I like to tell my students that if they can kick the ball over the net and onto the court they are good
If they can hit the tennis ball over the net and onto the court, and land it where they want to, I’m going to sit down and watch them play.
If they can hit the tennis ball over the net and onto the court, and land it where they want to, and do it with varying spin and power, I’ll buy a ticket to sit and watch them to play.
In tennis, hitting with great power is fun, but control of the ball is much more important. Anyone who wants to learn to play tennis should focus on mastering the 5 elements of controlling a tennis ball. This will result in the ability to vary your shots to suit any situation.
The first obstacle that any tennis player must face is the net. For a shot to be successful, he must first clear the net before landing on the field. Beginner tennis players should focus on cleaning the 5 to 8 foot net on all of their strokes from the baseline.
In general, a ball that lands deep in the court is a better shot than a ball that lands short. However, there will be times when you want to deliberately hit the ball short. Beginner tennis players should practice placing their strokes at different depths on the court. Remember that where the ball lands is directly related to the height of the ball. Height equals depth.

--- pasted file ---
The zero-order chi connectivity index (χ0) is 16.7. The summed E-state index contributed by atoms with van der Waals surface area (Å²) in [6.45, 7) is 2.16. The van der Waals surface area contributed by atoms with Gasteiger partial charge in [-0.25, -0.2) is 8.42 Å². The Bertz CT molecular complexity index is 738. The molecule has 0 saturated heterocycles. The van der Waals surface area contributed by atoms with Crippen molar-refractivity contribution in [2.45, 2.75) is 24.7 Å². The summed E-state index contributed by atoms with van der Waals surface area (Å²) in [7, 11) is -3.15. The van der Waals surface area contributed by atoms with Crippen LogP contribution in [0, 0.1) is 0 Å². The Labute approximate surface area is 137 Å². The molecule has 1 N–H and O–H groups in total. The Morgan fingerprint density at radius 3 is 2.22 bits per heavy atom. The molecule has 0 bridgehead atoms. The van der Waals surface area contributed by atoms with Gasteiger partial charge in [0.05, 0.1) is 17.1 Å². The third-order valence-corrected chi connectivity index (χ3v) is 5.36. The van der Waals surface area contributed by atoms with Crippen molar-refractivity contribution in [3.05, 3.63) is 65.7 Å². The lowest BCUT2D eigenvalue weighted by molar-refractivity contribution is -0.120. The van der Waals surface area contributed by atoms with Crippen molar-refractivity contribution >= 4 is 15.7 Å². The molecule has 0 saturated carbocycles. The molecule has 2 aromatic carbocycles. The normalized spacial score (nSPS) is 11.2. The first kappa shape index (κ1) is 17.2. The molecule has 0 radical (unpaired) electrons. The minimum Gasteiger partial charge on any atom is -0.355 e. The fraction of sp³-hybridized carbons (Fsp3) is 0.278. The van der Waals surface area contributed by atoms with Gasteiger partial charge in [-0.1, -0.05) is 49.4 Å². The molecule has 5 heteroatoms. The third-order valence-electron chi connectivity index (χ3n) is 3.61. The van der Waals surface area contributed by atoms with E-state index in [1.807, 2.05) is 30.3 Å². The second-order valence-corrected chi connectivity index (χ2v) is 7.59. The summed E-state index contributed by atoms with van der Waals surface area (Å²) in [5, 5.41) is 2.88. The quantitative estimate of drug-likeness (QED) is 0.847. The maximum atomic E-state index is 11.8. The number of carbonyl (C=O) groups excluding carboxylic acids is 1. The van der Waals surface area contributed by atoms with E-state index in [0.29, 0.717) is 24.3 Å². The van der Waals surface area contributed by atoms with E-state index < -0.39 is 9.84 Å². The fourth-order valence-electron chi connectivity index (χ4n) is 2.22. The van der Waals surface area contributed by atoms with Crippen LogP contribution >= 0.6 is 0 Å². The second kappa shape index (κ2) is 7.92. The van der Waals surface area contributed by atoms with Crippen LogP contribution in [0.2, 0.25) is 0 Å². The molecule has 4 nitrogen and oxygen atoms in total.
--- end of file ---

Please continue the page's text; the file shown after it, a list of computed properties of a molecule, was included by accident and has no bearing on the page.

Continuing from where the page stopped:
After mastering height and depth, I recommend beginner tennis players to move on to mastery of direction. Don’t be too complicated here. Just try to aim each ball to the left or to the right.
After you’ve mastered hitting the tennis ball with different heights and at different depths and directions, it’s time to move on to the spin. Learning to spin the ball is certainly a more advanced concept and a clear sign that you are taking your tennis player to the next level. You can hit a tennis ball with topspin, backspin, sidepin, or relatively no spin.
It is the last element of ball control in tennis. A player should only move on to hitting a tennis ball with power after learning the previous elements and how they can be combined to create a variety of strokes.
Mastering the 5 elements of ball control takes a lot of practice. This is what separates good players from elite players. I suggest beginning tennis players to focus on the top three in order. Practice hitting the tennis ball over the net, on the court, put it where you want. Then you can work on a tennis ball with spin and power. After that, who knows, maybe someone will buy a ticket to watch you play.